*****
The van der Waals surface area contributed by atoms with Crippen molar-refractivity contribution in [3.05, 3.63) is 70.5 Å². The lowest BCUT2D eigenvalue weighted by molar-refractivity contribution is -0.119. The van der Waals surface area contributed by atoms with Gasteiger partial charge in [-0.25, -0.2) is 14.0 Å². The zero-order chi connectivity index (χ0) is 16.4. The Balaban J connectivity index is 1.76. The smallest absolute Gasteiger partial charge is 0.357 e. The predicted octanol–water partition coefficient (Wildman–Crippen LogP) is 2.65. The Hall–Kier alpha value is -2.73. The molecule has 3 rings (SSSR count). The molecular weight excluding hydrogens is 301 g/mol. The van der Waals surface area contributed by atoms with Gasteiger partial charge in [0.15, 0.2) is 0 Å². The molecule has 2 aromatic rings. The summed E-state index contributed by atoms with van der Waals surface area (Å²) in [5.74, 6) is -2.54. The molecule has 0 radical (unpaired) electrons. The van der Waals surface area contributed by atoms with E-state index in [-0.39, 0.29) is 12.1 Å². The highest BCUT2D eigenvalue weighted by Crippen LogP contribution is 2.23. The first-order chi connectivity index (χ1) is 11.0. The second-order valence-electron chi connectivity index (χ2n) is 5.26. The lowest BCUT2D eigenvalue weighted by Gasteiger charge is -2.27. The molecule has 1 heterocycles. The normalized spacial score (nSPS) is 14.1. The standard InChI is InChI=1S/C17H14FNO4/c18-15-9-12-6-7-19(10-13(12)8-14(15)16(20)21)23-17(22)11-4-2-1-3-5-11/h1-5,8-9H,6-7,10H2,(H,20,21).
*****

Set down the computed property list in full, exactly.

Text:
The van der Waals surface area contributed by atoms with Crippen molar-refractivity contribution in [3.05, 3.63) is 70.5 Å². The lowest BCUT2D eigenvalue weighted by molar-refractivity contribution is -0.119. The van der Waals surface area contributed by atoms with Gasteiger partial charge in [-0.25, -0.2) is 14.0 Å². The zero-order chi connectivity index (χ0) is 16.4. The Balaban J connectivity index is 1.76. The smallest absolute Gasteiger partial charge is 0.357 e. The predicted octanol–water partition coefficient (Wildman–Crippen LogP) is 2.65. The Hall–Kier alpha value is -2.73. The molecule has 3 rings (SSSR count). The molecular weight excluding hydrogens is 301 g/mol. The van der Waals surface area contributed by atoms with Gasteiger partial charge in [0.15, 0.2) is 0 Å². The molecule has 2 aromatic rings. The summed E-state index contributed by atoms with van der Waals surface area (Å²) in [5.74, 6) is -2.54. The molecule has 0 radical (unpaired) electrons. The van der Waals surface area contributed by atoms with E-state index in [-0.39, 0.29) is 12.1 Å². The highest BCUT2D eigenvalue weighted by Crippen LogP contribution is 2.23. The first-order chi connectivity index (χ1) is 11.0. The second-order valence-electron chi connectivity index (χ2n) is 5.26. The lowest BCUT2D eigenvalue weighted by Gasteiger charge is -2.27. The molecule has 1 heterocycles. The normalized spacial score (nSPS) is 14.1. The standard InChI is InChI=1S/C17H14FNO4/c18-15-9-12-6-7-19(10-13(12)8-14(15)16(20)21)23-17(22)11-4-2-1-3-5-11/h1-5,8-9H,6-7,10H2,(H,20,21).